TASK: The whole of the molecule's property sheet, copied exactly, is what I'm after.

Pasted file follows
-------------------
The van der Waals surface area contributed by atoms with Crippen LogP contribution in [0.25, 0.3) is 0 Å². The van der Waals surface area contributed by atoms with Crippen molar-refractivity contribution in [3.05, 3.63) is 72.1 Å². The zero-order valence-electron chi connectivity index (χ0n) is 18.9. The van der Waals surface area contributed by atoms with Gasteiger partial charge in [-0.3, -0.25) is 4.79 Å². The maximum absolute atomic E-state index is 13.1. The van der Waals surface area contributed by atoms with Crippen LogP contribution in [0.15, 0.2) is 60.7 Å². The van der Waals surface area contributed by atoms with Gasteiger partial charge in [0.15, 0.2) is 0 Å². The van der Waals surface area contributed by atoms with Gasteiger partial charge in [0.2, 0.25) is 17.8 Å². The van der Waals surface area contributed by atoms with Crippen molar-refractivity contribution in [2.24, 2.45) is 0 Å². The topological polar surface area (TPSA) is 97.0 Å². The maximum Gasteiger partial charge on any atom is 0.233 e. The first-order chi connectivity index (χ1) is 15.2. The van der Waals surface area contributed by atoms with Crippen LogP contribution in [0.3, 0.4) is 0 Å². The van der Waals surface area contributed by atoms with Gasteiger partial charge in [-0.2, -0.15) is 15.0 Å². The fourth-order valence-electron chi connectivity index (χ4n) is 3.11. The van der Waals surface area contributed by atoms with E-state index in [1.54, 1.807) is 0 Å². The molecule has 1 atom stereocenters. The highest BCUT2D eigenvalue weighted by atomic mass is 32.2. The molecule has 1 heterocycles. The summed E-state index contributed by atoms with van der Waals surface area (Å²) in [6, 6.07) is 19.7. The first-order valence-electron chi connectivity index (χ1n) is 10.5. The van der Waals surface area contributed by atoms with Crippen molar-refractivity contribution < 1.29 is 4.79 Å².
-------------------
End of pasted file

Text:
The van der Waals surface area contributed by atoms with Crippen LogP contribution in [0.25, 0.3) is 0 Å². The van der Waals surface area contributed by atoms with Crippen molar-refractivity contribution in [3.05, 3.63) is 72.1 Å². The zero-order valence-electron chi connectivity index (χ0n) is 18.9. The van der Waals surface area contributed by atoms with Gasteiger partial charge in [-0.3, -0.25) is 4.79 Å². The maximum absolute atomic E-state index is 13.1. The van der Waals surface area contributed by atoms with Crippen LogP contribution in [0.15, 0.2) is 60.7 Å². The van der Waals surface area contributed by atoms with Gasteiger partial charge in [0.15, 0.2) is 0 Å². The van der Waals surface area contributed by atoms with Gasteiger partial charge in [0.2, 0.25) is 17.8 Å². The van der Waals surface area contributed by atoms with Crippen molar-refractivity contribution in [2.24, 2.45) is 0 Å². The topological polar surface area (TPSA) is 97.0 Å². The maximum Gasteiger partial charge on any atom is 0.233 e. The first-order chi connectivity index (χ1) is 15.2. The van der Waals surface area contributed by atoms with Crippen LogP contribution in [0.3, 0.4) is 0 Å². The van der Waals surface area contributed by atoms with Gasteiger partial charge in [-0.2, -0.15) is 15.0 Å². The fourth-order valence-electron chi connectivity index (χ4n) is 3.11. The van der Waals surface area contributed by atoms with E-state index in [1.54, 1.807) is 0 Å². The molecule has 1 atom stereocenters. The highest BCUT2D eigenvalue weighted by atomic mass is 32.2. The molecule has 1 heterocycles. The summed E-state index contributed by atoms with van der Waals surface area (Å²) in [6, 6.07) is 19.7. The first-order valence-electron chi connectivity index (χ1n) is 10.5. The van der Waals surface area contributed by atoms with Crippen molar-refractivity contribution < 1.29 is 4.79 Å².